There is a huge difference between 4 hits on the same side of the ship at the same time and a lot of hits on both sides over several hours. The eight foot depth would cause a lot less damage than a deeper running torpedo, but I suspect the eight foot setting was used because the submarine crew knew their torpedoes were actually running much deeper than the depth setting.

The post war study done by the US opined that 4 torpedoes on the same side of a Yamato class battleship would cause her to sink. I suspect that means over a short period so there is no time for effective counterflooding.

Garyt
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Re: Sealion II hits Yamato instead of Kongo

Post by Garyt » Wed Dec 10, 2014 9:27 pm

There is a huge difference between 4 hits on the same side of the ship at the same time and a lot of hits on both sides over several hours.
I understand that. The Yamato though took torpedoes concentrated on the port side in rapid sucession. THe attacks were roughly over 2 hours in total duration - but they were really 3 waves, and in each wave the Yamato was struck by 3-4 torpedoes to port.

The difference between the Yamato and the Musahi is that with the Musahi they did not concentrate on the port side, and that is why IMO it took 11-20 torpedoes to sink her.

Steve Crandell
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Re: Sealion II hits Yamato instead of Kongo

Post by Steve Crandell » Wed Dec 10, 2014 11:21 pm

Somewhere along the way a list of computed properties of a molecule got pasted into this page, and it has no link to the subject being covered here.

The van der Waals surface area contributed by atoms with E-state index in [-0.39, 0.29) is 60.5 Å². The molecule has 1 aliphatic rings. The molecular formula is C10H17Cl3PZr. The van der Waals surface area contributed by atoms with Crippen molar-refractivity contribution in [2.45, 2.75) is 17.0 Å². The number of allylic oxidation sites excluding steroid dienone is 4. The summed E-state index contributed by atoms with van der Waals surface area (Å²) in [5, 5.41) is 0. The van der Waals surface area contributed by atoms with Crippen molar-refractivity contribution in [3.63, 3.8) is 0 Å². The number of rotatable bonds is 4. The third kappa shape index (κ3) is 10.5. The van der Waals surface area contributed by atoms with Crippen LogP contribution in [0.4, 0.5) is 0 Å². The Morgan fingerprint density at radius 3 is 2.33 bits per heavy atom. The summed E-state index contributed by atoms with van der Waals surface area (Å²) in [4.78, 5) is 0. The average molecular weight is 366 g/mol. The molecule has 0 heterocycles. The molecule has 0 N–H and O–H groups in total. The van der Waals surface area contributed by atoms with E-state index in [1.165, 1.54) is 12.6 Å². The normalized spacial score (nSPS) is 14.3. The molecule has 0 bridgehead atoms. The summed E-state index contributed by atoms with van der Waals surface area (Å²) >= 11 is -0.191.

When a ship is hit by 20 torpedoes and sinks, that does not mean it would take 20 torpedoes to sink the ship.

Garyt
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Re: Sealion II hits Yamato instead of Kongo

Post by Garyt » Thu Dec 11, 2014 12:56 am

When a ship is hit by 20 torpedoes and sinks, that does not mean it would take 20 torpedoes to sink the ship.
\

That is indeed true - however, as these were hits over time, not all at once, the Musahi had ample opportunity to sink between hits. I think she had taken around 15 by the last attack - and was still floating reasonably well. A bit low in the water, but very little list.

Steve Crandell
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Re: Sealion II hits Yamato instead of Kongo

Post by Steve Crandell » Thu Dec 11, 2014 1:00 am

Garyt wrote:
When a ship is hit by 20 torpedoes and sinks, that does not mean it would take 20 torpedoes to sink the ship.
\

That is indeed true - however, as these were hits over time, not all at once, the Musahi had ample opportunity to sink between hits. I think she had taken around 15 by the last attack - and was still floating reasonably well. A bit low in the water, but very little list.
A BIT low in the water? You mean the foc'sl being awash?

Garyt
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Re: Sealion II hits Yamato instead of Kongo

Post by Garyt » Thu Dec 11, 2014 2:22 am

Well, looking back at it, I was thinking when it was still making 20 knots, but that was after 11 torpedoes. She had lost about 12 feet of freeboard by this time.